3.  The locals (as well as non-runners throughout our country) began to throw disparaging words and evil glances at the runners, as if the runners were the evil villains in this controversy.  Had the locals forgotten that it wasn't the runners that brought on Superstorm Sandy?  Had the locals thought that runners were so heartless that running through the damaged burrows not impact them ?  Why was everyone made at the runners - after all, runners were doing only what they were told.  To come run and that it would be the best recovery effort for the city.

4.  When the mayor and officials decided to finally cancel the event, there were runners already in the city and some were displaced because they had made a hotel reservation a year in advance but because of Superstorm Sandy, lost their room to displaced residences.  Most runners that I've read about, have gladly relinquished their rooms for the displaced residents and opted to sleep on cots and floors in ballrooms of the hotels.  That's runner spirit - that's human nature in the pure form it should be.

As I put text to paper this morning, a morning in which I had planned to be glued to the TV with my coffee, jealousy watching the NYCM runners on the boob tube or live internet  feed, I instead read stories of how the runners, still decked out in the orange tech shirts they received at packet pickup, now running through the burroughs, handing out backpacks full of extra clothing (runners always have "throw downs" during such a race), water, simple medical supplies (bandaids, etc), wet wipes, and more to the residents living in the aftermath of Sandy.  Again, the runner spirit and human desire to help others shines through the ugliness of late, bad decision making.

Runners prepare to run into Staten Island with their giveaways - picture taken off NYCM FB page. 

Basically, because of political figureheads, the runners look like whiny, self focused babies only after a little bling and the bragging rights to completing the NYCM, when in reality, they would gladly give up their rooms, their clothing and their months of training in order to give to their fellow humans in their time of need.  The event should've been canceled earlier in the week, allowing runners to make a decision - whether to continue their journey to NY or to redirect their airlines expenses, etc somewhere else.  The politicians took all the control out of the participants hands - this would make anyone grumpy.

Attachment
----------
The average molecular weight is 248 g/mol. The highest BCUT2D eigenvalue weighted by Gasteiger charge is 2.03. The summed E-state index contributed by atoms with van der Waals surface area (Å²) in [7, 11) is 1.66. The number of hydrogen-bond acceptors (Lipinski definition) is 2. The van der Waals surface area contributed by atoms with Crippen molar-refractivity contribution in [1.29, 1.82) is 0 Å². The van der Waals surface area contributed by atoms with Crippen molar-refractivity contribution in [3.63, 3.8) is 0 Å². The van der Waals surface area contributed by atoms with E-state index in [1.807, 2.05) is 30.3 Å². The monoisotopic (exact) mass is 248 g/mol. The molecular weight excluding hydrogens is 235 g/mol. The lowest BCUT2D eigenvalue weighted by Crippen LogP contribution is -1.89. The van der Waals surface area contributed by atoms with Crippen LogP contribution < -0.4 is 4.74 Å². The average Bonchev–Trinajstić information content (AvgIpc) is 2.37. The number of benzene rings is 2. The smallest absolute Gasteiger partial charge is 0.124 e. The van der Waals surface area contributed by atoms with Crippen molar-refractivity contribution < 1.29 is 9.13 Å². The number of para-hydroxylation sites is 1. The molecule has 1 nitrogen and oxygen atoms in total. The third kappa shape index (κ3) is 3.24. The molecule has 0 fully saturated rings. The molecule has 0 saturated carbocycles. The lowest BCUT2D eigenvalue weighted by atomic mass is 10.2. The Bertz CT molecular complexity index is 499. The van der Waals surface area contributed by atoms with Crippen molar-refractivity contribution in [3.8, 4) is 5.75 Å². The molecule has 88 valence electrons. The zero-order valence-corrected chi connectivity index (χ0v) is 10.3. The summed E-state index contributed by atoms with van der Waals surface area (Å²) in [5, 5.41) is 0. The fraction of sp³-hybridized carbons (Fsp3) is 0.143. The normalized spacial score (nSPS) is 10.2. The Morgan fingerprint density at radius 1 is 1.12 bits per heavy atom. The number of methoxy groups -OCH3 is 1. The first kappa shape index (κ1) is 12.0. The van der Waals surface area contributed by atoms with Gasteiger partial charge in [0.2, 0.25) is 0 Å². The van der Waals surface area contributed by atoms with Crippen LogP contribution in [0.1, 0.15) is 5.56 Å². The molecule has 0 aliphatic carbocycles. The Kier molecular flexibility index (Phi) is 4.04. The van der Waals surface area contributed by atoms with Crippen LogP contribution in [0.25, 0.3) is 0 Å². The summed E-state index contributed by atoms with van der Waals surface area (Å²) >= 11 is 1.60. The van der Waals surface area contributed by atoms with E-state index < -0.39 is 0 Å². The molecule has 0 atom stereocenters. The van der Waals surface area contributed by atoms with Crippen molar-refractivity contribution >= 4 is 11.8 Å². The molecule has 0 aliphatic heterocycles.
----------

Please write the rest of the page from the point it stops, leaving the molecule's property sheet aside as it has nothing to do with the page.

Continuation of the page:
The question remains, what will the directors of NYCM do for their runners?  They are out of hundreds of dollars for entry fee, hotels, travel and to have it completely cancelled after arrival deserves some sort of compensation.  A compromise may be to reschedule the event for Spring - but then of course, there are a few dozen calendars that have to line up with it - the city calendar for one!  Or should they just simply refund a percentage of the entry fee?  What about comping the fee into another marathon?

There are still a lot of questions that NYCM needs to address and fix but in the end, with the aftermath of Superstorm Sandy,but for the residents, the politicians, the race officials and the runners,  there are no winners.

As for me, the NYCM will remain on my bucket list.